I am acutely aware of the hole left by grandparents at this time of year, so can't imagine what it must be like for my parents.

Thank you OP, for making me remember what it really is all about. I am determined to thank my DParents for years of wonderful memories, as it just too easy to assume that they know what I am thinking.

NCIS Wed 19-Nov-14 13:36:17

My parents died some years ago too and they also gave me the most fabulous Christmases on very little money. Like you I wish I'd told them just how happy they made me as a child but I think their enduring legacy is that their parenting enabled me to be the best parent I could to my children.

When my grown-up DC's talk about memories of childhood Christmas traditions it is largely thanks to my wonderful parents that I was able to help them make similar memories to mine, so flowers to my wonderful, never forgotten Mum and Dad.

Sootgremlin Wed 19-Nov-14 14:33:12

Lovely post, workatemylife.

My children are tiny and I'm just starting with it all, it has made me realise that the effort I put it may be meaningful to them someday, and is important. Families don't have much time throughout the year to really be together, and it doesn't take much to make the time memorable, the main thing is to be thoughtful and try.

My own parents are still with me, and I feel happy for my children that they will be a part of whatever we do over the period, though much of what we will be doing is new.

gemdrop84 Thu 20-Nov-14 16:44:10

A big hug to you, mum died in April, Christmas was her favourite time of year, Dh and I were talking about our past Christmases. My most memorable, when I was 6 and my sister was 4, our alcoholic father left on the 23rd December, took all of mum's wages with him, she was due to go present shopping at her work that day. We had no gas and no electricity. Thankfully my grandparents only lived around the corner so we were bundled up and went round there for Christmas. I remember my uncle, (who still lived with my grandparents, me, mum and my sister slept in his room) and his girlfriend plus her best mate going out late that day. I got up in the night on Christmas eve and saw them all with lots of shopping bags, he put me back to bed. We woke up in the morning and we had a sack of presents each. I got my first Barbie doll and two outfits, my sister got a baby doll. We all had a lovely Christmas dinner and a wonderful day together. That's what Christmas is about, not the stuff, but the people around you.

candykane25 Thu 20-Nov-14 18:25:40

It sounds like your parents gave you two wonderful gifts. How to do christmas and how to be a good parent, by setting you such a wonderful example.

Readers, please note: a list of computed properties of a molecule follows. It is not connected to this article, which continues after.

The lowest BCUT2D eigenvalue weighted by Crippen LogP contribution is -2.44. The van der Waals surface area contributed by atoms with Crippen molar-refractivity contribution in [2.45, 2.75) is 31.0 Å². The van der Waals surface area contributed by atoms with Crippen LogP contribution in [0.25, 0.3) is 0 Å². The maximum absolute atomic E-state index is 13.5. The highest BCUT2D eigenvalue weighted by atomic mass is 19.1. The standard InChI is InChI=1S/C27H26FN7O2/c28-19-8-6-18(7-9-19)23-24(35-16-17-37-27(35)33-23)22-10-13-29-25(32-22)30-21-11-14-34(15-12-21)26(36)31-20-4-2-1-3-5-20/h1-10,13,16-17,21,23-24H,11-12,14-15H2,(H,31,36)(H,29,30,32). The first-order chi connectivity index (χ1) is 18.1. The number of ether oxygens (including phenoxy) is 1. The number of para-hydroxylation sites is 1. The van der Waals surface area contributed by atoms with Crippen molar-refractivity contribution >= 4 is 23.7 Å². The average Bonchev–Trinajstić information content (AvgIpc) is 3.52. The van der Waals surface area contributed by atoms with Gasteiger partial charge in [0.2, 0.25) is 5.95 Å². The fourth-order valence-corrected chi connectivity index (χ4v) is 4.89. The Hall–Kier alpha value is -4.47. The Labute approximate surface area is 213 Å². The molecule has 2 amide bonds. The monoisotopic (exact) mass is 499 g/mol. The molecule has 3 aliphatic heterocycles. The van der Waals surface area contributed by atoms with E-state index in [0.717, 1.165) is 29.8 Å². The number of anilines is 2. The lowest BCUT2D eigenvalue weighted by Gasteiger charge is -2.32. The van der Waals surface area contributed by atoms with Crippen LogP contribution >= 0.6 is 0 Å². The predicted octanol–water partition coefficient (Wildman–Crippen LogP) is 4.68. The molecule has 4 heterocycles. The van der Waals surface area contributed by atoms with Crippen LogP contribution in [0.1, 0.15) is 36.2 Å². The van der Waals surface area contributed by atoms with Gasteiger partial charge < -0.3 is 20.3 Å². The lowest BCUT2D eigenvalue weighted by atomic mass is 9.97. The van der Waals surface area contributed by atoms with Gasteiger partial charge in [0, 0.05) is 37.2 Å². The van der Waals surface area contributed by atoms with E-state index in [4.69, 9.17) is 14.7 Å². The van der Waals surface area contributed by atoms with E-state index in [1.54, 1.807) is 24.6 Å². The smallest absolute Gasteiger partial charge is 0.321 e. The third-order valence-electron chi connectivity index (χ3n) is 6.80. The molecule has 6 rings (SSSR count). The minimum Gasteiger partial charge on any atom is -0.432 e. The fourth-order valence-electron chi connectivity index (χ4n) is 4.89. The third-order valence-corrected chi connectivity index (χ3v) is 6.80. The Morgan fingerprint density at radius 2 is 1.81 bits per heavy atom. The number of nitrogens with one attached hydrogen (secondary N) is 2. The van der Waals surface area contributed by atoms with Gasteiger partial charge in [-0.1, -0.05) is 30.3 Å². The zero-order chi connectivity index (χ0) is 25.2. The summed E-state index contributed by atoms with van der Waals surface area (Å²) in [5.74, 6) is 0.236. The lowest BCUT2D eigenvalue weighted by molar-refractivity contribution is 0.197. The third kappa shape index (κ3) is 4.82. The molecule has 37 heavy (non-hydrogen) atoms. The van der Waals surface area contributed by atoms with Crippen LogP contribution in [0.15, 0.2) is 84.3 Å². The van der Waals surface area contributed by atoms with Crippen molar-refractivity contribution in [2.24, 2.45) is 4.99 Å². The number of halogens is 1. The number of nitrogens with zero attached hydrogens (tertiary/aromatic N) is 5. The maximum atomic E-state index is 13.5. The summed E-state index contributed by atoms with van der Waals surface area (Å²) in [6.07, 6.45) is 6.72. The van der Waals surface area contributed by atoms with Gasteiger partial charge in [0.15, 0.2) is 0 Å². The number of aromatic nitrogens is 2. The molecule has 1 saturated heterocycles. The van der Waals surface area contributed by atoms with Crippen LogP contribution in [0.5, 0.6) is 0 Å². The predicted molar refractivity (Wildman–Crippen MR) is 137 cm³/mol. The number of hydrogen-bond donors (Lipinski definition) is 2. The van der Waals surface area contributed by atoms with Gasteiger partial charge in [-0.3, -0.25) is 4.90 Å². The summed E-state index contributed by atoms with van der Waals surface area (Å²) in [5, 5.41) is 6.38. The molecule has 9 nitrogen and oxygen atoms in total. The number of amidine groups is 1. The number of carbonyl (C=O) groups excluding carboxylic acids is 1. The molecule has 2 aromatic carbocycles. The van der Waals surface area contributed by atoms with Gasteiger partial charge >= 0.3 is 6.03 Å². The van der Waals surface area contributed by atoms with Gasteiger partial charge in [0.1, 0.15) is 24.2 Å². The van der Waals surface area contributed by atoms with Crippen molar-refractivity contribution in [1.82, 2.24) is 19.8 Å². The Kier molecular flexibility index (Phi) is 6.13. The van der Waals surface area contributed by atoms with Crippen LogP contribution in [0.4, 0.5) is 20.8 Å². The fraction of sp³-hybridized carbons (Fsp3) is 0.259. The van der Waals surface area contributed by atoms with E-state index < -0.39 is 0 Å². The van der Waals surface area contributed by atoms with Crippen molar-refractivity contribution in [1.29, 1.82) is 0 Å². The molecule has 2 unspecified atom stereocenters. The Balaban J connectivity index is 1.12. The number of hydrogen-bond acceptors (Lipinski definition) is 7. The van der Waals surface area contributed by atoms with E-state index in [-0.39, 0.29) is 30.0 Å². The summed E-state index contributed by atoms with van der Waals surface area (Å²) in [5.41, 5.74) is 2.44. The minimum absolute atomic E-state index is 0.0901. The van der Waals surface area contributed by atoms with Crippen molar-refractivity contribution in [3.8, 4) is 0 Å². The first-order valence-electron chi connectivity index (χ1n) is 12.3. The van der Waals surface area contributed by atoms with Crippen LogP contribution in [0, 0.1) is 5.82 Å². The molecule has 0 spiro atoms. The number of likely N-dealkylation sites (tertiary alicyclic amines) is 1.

There is no time limit on grief.
Sending you a hug. I lost my dad two months ago and he too adored christmas and provided a lot of christmas Magic to our lives.
There is a thread in the bereavement topic for people who have lost parents, it's been helping me a lot.

liftthatup Thu 20-Nov-14 18:44:08

You have described some very special memories which are full of warmth and love. My dad died in August and I am very aware that we'll have a very noticeable empty seat at Christmas. Dd and ds are still v young- 7 and 4, and are full of excitement which will be a good distraction but I am finding it so hard to accept that last Christmas was dad's final one.

QuickQuickSloe Thu 20-Nov-14 18:53:02

Hugs OP, missing my mum terribly. Last Christmas was the first without her and so painful, we all went through the motions for DS.

This year, I am putting my mums decorations up in my house and doing all the lovely things she did for me for my DS.

I was so lucky to have her, I even feel grateful that the rage at her loss is subsiding enough for me to be able to even think about opening her decorations box.

MissLurkalot Thu 20-Nov-14 19:27:33

Ah, bless you. What lovely memories you have and thank you for sharing.
My mother died when I was 6 yrs old and then my father when I was 12 yrs old.
My memories are mostly Christmas memories.

Homemade pomanders of oranges studded with cloves and pinned with tartan and velvet ribbon.

[ I went to a wonderful church evening for women 2 years ago where they provided all the bits to make your own Christmas decorations. I came across a table where you make your own pomanders... The smell transported me back and I remembered for the first time since childhood Mummy making pomanders... Lots of tears flowed but I was in good company ;-) ]

The King Singers music playing
Omi (granny) sitting in the yellow armchair
Mummy wearing her apron and laughing
Sindy doll
Tiny Tears
Wooden Easel
Wrapping paper
The rustle and the heavy weight of the full blue hessian stocking with dark green velvet border on my bed

workatemylife Fri 21-Nov-14 16:15:24

thank you - for the memories and the shared hugs! lots of lovely ideas here, and it really helps to know that other folk feel happy and sad at the same time.
I might be about to buy dd a tinsel tree. smile